Europe’s Iranian Dreamworld

As Britain's 15 naval personnel languish in Iranian captivity, the European Union dithers. Yet Europe's economic significance for Iran gives it the clout to ensure their release – and to facilitate an alternative to President Mahmoud Ahmedinejad's disastrous misrule.

Weeks into the crisis triggered by Iran’s illegal capture of 15 British naval personnel, the European Union’s irresolute and contradictory approach is making matters worse. Faced with a country whose leader is bent on acquiring nuclear weapons, the EU’s leaders are simply dithering, fearing that the fire next door in Iraq could somehow spread.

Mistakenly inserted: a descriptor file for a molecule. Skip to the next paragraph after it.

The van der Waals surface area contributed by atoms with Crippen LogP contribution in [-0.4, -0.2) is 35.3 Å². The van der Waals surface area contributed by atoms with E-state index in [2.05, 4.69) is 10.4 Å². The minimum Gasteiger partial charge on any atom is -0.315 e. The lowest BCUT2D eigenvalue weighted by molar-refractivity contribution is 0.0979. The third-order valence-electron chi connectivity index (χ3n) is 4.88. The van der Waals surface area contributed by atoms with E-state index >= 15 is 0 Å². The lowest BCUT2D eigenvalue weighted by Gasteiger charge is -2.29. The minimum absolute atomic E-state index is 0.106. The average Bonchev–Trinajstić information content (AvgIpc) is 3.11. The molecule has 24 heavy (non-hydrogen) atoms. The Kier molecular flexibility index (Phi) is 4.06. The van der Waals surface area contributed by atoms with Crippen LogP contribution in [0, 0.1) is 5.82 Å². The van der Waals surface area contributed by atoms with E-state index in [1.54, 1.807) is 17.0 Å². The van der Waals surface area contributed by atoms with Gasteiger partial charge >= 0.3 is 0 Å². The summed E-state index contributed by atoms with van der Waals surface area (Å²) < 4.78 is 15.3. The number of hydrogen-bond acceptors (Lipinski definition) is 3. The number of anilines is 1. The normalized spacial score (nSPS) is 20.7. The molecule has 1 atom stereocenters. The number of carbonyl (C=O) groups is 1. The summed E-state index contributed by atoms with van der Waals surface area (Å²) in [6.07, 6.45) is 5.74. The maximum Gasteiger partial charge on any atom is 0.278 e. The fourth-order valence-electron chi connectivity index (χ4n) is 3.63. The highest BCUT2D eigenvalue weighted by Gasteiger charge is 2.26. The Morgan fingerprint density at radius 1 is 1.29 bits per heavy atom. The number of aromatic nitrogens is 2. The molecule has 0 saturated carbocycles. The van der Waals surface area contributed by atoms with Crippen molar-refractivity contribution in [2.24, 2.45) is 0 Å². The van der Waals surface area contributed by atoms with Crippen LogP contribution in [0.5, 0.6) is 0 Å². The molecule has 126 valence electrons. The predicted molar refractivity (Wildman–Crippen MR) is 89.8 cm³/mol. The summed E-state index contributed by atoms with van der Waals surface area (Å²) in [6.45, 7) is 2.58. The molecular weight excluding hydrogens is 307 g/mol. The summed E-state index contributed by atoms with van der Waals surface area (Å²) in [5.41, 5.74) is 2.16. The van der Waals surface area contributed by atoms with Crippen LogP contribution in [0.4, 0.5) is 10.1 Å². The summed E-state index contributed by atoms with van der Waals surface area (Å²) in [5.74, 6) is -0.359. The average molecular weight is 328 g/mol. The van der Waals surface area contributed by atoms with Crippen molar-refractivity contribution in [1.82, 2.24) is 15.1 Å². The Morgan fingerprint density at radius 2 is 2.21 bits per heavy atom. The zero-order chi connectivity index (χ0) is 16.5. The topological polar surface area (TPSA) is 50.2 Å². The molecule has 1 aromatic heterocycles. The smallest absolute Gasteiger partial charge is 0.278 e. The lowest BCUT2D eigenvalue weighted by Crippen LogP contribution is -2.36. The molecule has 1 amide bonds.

The latest crisis proves again that Iranian President Mahmoud Ahmadinejad cannot be trusted. Following the ambush of the UK forces, the Iranian authorities dissembled as to their exact location at the time of their abduction, which was subsequently proven by the UK government to have been in Iraqi territorial waters operating under the authority of UN resolutions and with the express consent of the Iraqi government.

What Ahmedinejad appears to want are bargaining chips to secure the release of 6 Iranians who were aiding the Iraqi insurgency before being captured by the US. The EU’s reluctance to match America’s robust language on Iran is emboldening him. Ahmedinejad can sense an international community divided, and like his fellow pariah leader, North Korea’s Kim Jong-il, he is exploiting that division at every opportunity.

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